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Biden Wants State Mask Mandates, But Tennessee’s Governor Says That Won’t Work

Blake Farmer

The incoming Biden administration plans to ask governors to require masks in their states. But Tennessee’s Bill Lee says he’s convinced that mayors, not governors, are the right people to make such mandates. 

Reporters have asked the governor repeatedly over the past several months if he plans to mandate masks statewide, especially as coronavirus cases continue to break records in Tennessee.

The governor says he’s convinced masks are effective. He’s reading the Vanderbilt studies about Tennessee, including the most recent released Tuesday showing twice as many deaths in communities without a mask requirement.

“There’s no doubt that there’s a correlation between mask-wearing and lower hospitalizations,” Lee said. “That’s why we need to develop the very best strategy going forward and call upon folks to take personal responsibility in this.”

But he’s also convinced that local officials are more trusted and would get better compliance. And that would still be his opinion, he says, even if the Biden administration applies more pressure than the current White House.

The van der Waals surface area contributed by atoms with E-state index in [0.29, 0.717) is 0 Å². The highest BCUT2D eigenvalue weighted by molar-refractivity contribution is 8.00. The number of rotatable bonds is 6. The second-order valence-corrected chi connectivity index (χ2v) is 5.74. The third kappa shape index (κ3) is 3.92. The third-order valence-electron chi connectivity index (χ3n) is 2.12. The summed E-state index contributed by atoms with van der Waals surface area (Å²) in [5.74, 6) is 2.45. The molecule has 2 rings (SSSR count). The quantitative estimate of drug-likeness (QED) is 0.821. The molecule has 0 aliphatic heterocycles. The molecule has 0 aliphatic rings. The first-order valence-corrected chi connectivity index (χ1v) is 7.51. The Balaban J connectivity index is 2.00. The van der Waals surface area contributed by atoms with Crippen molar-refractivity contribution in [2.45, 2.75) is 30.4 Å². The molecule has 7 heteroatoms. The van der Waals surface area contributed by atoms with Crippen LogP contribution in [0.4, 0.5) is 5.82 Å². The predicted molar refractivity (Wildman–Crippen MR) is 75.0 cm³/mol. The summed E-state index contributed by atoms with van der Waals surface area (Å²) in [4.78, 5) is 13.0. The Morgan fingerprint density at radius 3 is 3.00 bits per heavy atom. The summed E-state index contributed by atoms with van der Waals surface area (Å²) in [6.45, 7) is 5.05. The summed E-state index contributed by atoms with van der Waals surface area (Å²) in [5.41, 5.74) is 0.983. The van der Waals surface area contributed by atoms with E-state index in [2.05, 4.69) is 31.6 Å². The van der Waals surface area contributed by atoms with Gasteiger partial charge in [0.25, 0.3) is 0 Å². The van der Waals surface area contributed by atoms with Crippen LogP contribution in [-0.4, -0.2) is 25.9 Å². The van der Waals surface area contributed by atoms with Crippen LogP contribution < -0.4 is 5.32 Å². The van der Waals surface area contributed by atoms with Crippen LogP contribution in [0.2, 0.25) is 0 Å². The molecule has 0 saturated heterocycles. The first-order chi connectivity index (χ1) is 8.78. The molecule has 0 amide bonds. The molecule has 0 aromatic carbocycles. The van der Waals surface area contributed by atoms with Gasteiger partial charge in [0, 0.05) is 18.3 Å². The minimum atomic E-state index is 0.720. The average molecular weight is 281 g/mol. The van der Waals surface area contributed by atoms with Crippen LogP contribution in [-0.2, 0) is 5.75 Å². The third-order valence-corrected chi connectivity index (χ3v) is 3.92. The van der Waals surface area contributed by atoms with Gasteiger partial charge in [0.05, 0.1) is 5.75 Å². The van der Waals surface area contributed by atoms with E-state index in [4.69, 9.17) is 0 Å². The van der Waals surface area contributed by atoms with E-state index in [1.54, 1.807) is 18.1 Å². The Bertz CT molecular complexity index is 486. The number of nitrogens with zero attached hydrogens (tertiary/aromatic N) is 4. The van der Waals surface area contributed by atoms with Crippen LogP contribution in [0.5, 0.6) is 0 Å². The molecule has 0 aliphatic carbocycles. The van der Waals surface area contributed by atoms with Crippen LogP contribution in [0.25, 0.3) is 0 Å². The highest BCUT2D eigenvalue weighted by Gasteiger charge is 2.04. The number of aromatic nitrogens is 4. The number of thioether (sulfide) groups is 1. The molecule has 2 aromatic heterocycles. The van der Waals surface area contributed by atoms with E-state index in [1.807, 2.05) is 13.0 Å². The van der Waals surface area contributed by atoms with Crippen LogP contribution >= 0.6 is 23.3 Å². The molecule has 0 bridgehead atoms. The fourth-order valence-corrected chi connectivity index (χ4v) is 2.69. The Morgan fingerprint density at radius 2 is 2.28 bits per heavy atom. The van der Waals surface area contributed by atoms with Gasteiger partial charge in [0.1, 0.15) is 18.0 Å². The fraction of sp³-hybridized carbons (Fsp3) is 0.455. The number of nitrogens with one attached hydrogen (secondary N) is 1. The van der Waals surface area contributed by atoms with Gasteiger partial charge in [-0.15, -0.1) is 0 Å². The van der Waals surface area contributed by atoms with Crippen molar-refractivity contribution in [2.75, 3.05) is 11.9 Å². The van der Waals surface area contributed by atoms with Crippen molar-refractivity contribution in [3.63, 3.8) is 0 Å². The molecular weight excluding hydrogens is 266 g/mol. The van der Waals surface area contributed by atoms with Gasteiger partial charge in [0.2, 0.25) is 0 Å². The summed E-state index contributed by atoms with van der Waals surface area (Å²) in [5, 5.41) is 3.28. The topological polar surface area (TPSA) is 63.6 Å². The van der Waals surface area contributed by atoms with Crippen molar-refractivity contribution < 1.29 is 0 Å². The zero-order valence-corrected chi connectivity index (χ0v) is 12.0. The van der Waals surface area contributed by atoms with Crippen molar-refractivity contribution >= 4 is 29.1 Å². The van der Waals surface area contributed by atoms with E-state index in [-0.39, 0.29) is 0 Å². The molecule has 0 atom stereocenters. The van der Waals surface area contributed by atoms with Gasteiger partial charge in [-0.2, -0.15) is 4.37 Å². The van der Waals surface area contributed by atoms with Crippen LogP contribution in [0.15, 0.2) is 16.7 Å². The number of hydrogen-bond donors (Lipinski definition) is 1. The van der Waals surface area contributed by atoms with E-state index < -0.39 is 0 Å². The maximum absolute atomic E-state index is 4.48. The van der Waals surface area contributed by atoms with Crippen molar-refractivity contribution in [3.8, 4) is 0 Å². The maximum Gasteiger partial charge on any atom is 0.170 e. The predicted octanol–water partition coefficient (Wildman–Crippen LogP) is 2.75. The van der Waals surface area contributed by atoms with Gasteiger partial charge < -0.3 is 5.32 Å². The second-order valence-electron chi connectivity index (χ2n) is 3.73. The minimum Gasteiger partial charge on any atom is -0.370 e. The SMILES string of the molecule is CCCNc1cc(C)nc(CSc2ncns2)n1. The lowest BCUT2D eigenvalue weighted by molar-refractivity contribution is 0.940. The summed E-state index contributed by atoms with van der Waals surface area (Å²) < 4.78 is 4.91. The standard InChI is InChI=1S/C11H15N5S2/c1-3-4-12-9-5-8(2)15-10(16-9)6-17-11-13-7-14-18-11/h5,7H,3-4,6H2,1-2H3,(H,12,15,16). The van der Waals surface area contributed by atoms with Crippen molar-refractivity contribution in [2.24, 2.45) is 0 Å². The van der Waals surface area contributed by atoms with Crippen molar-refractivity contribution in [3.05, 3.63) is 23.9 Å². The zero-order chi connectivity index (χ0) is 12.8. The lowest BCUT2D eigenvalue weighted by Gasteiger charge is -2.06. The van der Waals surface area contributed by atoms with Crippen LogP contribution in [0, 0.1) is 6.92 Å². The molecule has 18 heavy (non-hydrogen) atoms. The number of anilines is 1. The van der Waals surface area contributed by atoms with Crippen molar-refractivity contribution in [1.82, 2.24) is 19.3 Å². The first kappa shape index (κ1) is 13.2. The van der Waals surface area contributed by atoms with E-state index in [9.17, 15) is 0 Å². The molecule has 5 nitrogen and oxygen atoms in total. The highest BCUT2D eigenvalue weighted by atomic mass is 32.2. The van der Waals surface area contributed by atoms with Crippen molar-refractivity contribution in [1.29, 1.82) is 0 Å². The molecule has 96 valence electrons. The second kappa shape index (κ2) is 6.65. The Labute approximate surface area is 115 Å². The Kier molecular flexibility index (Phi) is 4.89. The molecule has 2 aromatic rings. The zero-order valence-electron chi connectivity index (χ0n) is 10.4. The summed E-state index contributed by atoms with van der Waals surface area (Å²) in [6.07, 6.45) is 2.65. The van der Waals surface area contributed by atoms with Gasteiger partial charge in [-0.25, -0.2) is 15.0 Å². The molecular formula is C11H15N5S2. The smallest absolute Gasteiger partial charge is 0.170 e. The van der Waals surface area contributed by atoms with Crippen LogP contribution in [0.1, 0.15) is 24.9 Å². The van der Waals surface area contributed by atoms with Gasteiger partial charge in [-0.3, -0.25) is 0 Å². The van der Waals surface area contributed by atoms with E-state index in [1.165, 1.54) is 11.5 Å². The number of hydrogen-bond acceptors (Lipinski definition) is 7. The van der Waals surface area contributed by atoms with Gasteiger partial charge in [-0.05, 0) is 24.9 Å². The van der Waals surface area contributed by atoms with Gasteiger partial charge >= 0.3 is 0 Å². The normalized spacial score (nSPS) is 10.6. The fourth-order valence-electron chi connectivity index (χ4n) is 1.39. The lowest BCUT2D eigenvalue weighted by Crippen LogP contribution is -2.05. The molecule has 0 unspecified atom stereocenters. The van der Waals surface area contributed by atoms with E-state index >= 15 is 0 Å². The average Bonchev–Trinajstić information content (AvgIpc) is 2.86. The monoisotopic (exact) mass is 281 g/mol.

“A mask mandate doesn’t mean mask-wearing,” Lee said Tuesday.

Lee’s office has continued lobbying local mayors and school boards to require masks, and he praises them when they act, including Robertson County’s return to face coverings this week. But more than a third of counties in Tennessee still do have any mask requirements in place, according to the new Vanderbilt study.

Nearly 2,000 new cases were recorded by the state on Tuesday after several record-breaking days over the last week. Hospitalizations also continue to reach new highs, crossing 1,600 statewide. Another 62 deaths were added on Tuesday.



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